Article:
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Food Science


Food science programs teach people to process raw agricultural crops and products into food for humans.

Food science programs include topics such as:


Community colleges and other two-year schools offer certificate or associate degree programs in food science. A certificate program usually takes a year of full-time study. An associate degree usually takes two years to complete. An associate degree prepares students to work as food science technicians. After earning an associate degree students can transfer to a college or university for further study.

Some colleges and universities offer bachelor's degrees in food science. A bachelor's degree usually takes about four years of full-time study.

Several universities offer graduate degrees in food science. A master's degree typically requires two years of study beyond a bachelor's degree. Doctoral (PhD) degree programs usually require two or more years of study beyond the master's degree.

See schools that offer this program.

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Program Admission

You can prepare for this program by taking courses in high school that prepare you for college. This typically includes four years of English, three years of math, three years of social studies, and two years of science. Some colleges also require two years of a second language.

Below is a list of high school courses that will help prepare you for this program of study:

Graduate Admissions

Admission to graduate programs is competitive. You need a bachelor's degree, good grades, and good scores on the Graduate Record Exam (GRE) General. You also need to submit letters of recommendation and a personal statement.

Your bachelor's degree should be in food science, a physical or biological science, or engineering. Prerequisite courses you should complete include:

Most graduate programs are research-based. Because of this, your personal statement should include not just your career goals but also your research interests.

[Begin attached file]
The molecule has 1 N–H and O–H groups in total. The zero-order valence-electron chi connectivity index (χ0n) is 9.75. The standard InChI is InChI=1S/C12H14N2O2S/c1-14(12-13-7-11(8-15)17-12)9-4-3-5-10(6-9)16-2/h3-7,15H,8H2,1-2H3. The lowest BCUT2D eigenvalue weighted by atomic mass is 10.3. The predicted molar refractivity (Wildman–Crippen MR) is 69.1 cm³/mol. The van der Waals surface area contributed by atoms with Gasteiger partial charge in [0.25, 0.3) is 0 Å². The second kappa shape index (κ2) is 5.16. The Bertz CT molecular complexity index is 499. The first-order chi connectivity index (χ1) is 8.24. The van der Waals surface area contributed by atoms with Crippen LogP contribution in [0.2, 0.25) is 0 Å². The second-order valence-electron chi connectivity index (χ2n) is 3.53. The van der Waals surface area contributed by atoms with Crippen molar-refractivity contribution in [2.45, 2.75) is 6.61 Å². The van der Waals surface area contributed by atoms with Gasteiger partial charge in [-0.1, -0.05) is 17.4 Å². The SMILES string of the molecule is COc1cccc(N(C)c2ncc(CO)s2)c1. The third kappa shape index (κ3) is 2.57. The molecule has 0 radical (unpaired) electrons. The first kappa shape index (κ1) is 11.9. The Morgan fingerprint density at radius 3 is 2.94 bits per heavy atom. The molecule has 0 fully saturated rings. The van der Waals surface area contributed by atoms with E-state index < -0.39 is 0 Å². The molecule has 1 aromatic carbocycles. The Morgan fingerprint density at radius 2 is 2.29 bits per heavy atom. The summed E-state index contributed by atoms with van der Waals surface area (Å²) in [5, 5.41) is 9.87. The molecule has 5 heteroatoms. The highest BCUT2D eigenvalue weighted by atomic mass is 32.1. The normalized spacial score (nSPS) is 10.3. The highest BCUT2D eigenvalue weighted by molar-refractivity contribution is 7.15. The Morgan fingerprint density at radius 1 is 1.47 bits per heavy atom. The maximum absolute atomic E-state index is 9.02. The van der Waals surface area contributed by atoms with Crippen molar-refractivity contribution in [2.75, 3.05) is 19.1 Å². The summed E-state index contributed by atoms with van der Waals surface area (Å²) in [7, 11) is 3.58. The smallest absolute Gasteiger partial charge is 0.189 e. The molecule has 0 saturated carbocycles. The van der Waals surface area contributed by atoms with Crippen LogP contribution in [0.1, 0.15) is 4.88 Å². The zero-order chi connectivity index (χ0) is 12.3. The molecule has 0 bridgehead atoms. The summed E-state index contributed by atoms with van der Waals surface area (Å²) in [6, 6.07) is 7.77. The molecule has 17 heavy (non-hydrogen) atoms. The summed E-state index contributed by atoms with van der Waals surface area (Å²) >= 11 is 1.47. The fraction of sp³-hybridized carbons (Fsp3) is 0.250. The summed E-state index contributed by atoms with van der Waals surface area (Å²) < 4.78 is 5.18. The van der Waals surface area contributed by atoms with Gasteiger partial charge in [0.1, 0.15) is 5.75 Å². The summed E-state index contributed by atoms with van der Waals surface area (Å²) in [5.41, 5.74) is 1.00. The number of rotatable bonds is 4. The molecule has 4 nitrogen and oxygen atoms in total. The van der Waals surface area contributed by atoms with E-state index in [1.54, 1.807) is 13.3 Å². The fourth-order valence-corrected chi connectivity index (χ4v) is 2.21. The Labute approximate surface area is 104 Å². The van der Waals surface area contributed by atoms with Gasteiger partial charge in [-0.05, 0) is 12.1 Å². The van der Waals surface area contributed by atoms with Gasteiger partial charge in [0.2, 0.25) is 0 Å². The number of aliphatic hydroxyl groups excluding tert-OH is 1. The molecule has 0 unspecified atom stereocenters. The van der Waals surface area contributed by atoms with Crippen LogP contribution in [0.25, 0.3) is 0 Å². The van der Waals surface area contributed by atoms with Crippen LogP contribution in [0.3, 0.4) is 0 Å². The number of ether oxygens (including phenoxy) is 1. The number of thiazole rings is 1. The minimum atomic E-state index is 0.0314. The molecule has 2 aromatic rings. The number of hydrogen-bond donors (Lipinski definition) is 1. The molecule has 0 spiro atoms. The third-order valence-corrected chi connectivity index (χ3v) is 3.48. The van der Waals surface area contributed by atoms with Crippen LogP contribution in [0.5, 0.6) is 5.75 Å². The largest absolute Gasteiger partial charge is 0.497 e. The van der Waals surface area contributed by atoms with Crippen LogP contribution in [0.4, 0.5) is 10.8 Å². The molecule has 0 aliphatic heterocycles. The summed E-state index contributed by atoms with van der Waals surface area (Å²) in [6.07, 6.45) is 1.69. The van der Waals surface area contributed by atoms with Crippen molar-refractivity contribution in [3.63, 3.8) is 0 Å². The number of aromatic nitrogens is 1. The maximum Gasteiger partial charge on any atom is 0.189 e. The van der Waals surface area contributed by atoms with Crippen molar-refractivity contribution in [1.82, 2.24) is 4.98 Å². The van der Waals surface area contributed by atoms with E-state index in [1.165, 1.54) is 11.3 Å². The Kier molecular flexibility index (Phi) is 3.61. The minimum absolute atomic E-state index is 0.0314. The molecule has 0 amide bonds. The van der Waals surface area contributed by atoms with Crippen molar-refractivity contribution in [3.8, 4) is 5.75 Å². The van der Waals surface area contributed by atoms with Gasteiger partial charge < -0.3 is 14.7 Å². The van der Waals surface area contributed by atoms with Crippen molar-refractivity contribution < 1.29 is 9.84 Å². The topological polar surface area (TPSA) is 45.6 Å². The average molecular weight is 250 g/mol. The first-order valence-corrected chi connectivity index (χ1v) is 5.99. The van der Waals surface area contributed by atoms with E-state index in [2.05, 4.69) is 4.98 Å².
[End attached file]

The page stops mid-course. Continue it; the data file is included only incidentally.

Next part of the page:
Research the faculty of the programs that interest you. Usually school websites list the research interests of each faculty member. You may have an opportunity on your application to name one or more faculty members whom you'd like to be your advisor.

Typical Course Work

Program Courses

In this undergraduate program, you typically take courses such as the following:

Graduate Program Courses

Graduate course work tends to vary depending on the program. However, the general outline of a typical graduate curriculum in food science looks like the following:

Some schools offer master's degree programs that are not research-focused. These programs are for people who want advanced training in their professions and are not necessarily interested in research. In those cases, you normally do not have to write a thesis. You do, however, need to complete a large-scale project that applies your classroom knowledge to a relevant food science problem.

Many programs - both undergraduate and graduate - incorporate internship opportunities in their curriculums. Advisors in your program typically help you secure an internship based on your specific interests within the food science field. You usually earn course credit while gaining hands-on, real-world experience.

You could assist in any aspect of food science, including research, quality testing, product development, or marketing. Whatever application of food science you choose, you benefit from working under the guidance and supervision of an experienced food science professional.

Things to Know

A background in food science prepares you for a wide range of careers. You might conduct research on food additives. You might develop ways to process and package food products, improve production, or develop new foods or new markets. You might also work to market and sell these new products.


East Side Area

Central Washington University

Washington State University - Pullman

King-Snohomish Area

Seattle Pacific University

Statewide and Distance Learning

Washington State University - Global Campus

Tacoma Area

University of Washington - Tacoma

Tri-Cities Area

Washington State University - Tri-Cities

West Side Area

South Puget Sound Community College

Yakima Area

Yakima Valley College